parenting. more. and better. and being good livers.

Friends, these past weeks I have found myself holding my tribe close. Maybe annoyingly so. It has made me think about how I parent. And how I used to parent. And what exactly I am trying to cultivate in our kids and our family.
I am not sure I could have answered that very clearly a few years ago.
Because I really didn’t know.
Parenting in the beginning. 
In the beginning, I was super concerned about behavior. Are you saying please, thank you? Did you shake hands? Did you introduce yourself without being prompted? Did you leave McDonald’s without screaming your head off? Did you accept consequences without throwing a fit? These were my worries.
It was a very superficial way to parent. My kids behaved, most of the time.
But I am not sure they knew why they behaved, except that maybe they would get in trouble if they didn’t. And sometimes that is okay. Sometimes not.
The metamorphosis. 
The parenting change came slowly, over time. A molasses-like evolution that is a direct result of our children schooling me in the arts of kindness, compassion, and resiliency. These younger-than-me people taught me about a world beyond my comfortable life and my selfish wants.
It is still a difficult lesson. And I am still learning.
This manner of living  has created a singular focus in our family for people living marginalized lives. Living my white-ish life with all of the privileges is not necessarily real. Assuming that others have our same opportunities is absolutely not real. And living with the people I live with, makes these realities impossible to ignore.
While we evaluated and re-evaluated and adjusted our parenting to better suit our particular children, we tried to pinpoint exact lessons, for everyone’s benefit. (especially me, I am not good with subtle lessons.
One constant theme we came back to again and again:

“We need to know where we want to go and have a plan to get there.”

This applies to being a kid. And an adult.
We started implementing this idea in our parenting.
What kind of kids are we trying to raise here?
And what kind of kids do I not want to raise?
And how do we get there?
Parenting now. 
I do not want to raise whining, sniveling children frightened by every shadow.
Sometimes there are fights that should be fought. Wars that should be declared. Sometimes we must chase the shadows. We must be the light for lives marred and darkened by trials and tragedy.
As Nigel and I are getting older-ish, I am more and more unimpressed with talkers and complainers. I am more interested in do-ers. I want to raise children that DO. Life-livers, not just passive observers.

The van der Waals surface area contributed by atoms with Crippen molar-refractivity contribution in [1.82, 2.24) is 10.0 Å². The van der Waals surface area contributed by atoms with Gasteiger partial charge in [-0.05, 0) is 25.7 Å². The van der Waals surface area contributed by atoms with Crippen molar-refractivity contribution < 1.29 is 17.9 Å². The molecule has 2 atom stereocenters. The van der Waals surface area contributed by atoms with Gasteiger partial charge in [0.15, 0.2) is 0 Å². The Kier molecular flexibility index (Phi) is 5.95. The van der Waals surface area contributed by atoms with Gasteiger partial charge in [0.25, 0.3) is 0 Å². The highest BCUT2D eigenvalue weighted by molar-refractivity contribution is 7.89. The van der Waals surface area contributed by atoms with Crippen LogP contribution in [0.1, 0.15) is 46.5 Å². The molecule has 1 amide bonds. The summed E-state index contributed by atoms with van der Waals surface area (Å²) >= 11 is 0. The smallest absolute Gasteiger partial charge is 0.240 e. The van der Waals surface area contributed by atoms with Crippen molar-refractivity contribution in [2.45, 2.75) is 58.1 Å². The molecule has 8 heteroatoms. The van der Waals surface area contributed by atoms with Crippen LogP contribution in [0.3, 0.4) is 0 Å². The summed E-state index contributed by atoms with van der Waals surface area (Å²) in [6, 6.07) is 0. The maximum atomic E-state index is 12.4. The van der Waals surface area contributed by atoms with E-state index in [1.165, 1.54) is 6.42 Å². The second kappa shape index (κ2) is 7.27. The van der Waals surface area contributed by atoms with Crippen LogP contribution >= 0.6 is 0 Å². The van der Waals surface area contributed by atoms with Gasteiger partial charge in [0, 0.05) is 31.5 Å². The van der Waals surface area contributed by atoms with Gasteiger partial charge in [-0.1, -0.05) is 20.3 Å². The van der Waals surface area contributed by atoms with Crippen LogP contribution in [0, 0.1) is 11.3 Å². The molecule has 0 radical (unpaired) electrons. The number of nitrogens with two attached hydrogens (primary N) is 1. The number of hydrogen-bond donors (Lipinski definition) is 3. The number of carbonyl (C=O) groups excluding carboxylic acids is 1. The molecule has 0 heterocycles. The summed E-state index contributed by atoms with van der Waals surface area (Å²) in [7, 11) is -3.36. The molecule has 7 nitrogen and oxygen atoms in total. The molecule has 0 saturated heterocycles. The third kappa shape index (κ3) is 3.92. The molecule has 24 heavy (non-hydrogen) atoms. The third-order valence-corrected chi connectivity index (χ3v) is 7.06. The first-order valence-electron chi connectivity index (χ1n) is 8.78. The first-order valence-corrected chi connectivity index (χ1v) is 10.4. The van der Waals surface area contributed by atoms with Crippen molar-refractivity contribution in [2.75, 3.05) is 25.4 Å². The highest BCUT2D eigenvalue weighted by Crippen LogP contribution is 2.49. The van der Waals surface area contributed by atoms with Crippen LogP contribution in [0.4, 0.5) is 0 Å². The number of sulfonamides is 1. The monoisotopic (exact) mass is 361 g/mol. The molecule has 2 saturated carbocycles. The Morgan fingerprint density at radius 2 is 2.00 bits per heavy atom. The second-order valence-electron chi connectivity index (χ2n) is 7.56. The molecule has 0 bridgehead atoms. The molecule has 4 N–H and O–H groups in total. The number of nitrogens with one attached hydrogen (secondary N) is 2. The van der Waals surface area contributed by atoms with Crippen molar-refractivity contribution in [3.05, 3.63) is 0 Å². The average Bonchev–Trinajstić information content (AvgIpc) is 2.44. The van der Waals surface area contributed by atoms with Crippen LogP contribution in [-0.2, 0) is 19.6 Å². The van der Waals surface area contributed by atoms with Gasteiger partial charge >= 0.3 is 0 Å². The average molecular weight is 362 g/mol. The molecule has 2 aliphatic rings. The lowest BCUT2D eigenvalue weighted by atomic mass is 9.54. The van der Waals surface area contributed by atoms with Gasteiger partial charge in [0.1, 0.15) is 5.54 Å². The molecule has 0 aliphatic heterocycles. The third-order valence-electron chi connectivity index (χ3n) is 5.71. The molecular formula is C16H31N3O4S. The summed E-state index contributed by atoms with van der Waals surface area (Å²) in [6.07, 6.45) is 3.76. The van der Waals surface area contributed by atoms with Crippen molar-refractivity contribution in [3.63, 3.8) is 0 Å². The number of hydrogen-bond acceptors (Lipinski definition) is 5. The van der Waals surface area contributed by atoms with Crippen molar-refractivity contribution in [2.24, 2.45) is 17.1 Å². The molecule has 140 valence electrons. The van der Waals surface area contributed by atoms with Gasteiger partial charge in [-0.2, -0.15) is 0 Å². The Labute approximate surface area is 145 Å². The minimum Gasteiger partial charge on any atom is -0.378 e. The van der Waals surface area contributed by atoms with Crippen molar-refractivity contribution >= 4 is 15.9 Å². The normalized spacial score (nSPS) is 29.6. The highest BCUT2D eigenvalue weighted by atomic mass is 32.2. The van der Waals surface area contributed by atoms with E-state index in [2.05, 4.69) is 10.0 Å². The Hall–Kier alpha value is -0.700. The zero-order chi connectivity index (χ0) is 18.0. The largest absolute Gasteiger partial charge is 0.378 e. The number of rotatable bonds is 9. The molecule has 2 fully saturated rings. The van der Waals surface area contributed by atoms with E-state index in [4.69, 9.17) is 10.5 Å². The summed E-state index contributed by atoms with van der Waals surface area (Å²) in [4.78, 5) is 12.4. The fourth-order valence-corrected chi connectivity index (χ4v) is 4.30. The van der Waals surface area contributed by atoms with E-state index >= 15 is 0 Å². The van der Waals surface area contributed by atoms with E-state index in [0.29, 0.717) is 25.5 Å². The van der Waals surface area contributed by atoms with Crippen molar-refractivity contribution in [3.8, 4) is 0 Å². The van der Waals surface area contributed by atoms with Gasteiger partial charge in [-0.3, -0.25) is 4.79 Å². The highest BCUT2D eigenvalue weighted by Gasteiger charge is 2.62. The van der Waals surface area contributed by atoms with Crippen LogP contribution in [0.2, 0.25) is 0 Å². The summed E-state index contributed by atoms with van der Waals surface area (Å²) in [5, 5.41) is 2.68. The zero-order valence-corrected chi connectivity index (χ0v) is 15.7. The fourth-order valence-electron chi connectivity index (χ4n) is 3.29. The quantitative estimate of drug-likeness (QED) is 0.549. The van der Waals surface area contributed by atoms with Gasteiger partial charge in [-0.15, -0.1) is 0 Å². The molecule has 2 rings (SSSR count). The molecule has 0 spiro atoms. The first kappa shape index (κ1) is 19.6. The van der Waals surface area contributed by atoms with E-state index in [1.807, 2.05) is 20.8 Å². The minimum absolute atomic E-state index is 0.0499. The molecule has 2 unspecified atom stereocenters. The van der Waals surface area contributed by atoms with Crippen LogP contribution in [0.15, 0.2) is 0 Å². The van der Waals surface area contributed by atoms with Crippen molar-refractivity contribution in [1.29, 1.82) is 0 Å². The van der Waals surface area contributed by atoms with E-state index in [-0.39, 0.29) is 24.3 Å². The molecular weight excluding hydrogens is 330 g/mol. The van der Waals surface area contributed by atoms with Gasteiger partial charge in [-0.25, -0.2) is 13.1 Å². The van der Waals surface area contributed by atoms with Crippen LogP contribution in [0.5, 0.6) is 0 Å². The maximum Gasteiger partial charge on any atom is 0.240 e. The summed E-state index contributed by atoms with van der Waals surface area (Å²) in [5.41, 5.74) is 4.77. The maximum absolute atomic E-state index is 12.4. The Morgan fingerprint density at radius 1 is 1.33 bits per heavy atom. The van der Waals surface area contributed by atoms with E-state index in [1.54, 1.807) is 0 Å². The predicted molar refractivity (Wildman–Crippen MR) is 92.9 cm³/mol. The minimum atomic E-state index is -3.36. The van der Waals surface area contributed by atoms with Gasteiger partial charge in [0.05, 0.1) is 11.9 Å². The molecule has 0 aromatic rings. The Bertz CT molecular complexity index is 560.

“I want to raise children that DO. Life-livers, not just passive observers.” 
More and better. 

A few days ago, Corban was having a particularly hard time with Auggie’s death, as we all do at times. And I asked him, “Corb, could you have loved Auggie more or better than you did?” Corban responded, “No, but I could have loved him longer.”
In our situation, Corban’s answer is the absolute best I could hope for. That is exactly how I want to live. And how I want my kids to live. As a lover of people. All people. I want to know that we couldn’t have loved more or better. That we said yes, even when we choked on the word. That we chose to GO. That we chose to DO. Even when it wasn’t ideal.

I don’t want the kids to spend their days protecting themselves from the possibility of failure or heartache. I want them to dive head first into this life. To love bravely. Without spending time to think: this might hurt.  I want my humans to know the valuable part of this life is found in what we are willing to give.

This does not mean that we will always get it right. There is no place for perfection in this arena. Only, what I hope, is a true, earnest effort to love people.

The plan. And how to get there. 
The plan is to raise functional, society-contributing adults. Getting there means taking risks on humans. This is how we find and promote justice, peace, joy, and kindness to the generations beyond us. I am realizing there may be no risks too outlandish for the sake of humans in the brutal periphery. I know my children would agree. Kids are always the first ones on board with any scheme that involves people. They want to adopt first, to foster first, to invite people to live with us first…while I drag behind them, weighing the cost and potential disasters, they charge ahead.
We get to there by saying yes. By giving grace. By correcting wrongs, teaching forgiveness. By loving those around us. By doing hard things because that is what is right.
I want to be fearless like the minors that occupy my house and life. I want to love bravely, to choose what is hard over what is convenient. In the end, I want to be able to answer the question “Could you have loved more or better than you did?” with an honest NO.
Parenting is hard. Life is hard. We spend our days fretting about irrelevant subject matter. Being entirely drawn in to unimportant frivolities. I am hopeful that we are getting closer to what matters. Because I really want to paint a picture of service and kindness and justice for our children. Of brokenness and love. A life given up and poured out for another. A life loving well and being well-loved is well lived. And that is where we are going. I hope.

 

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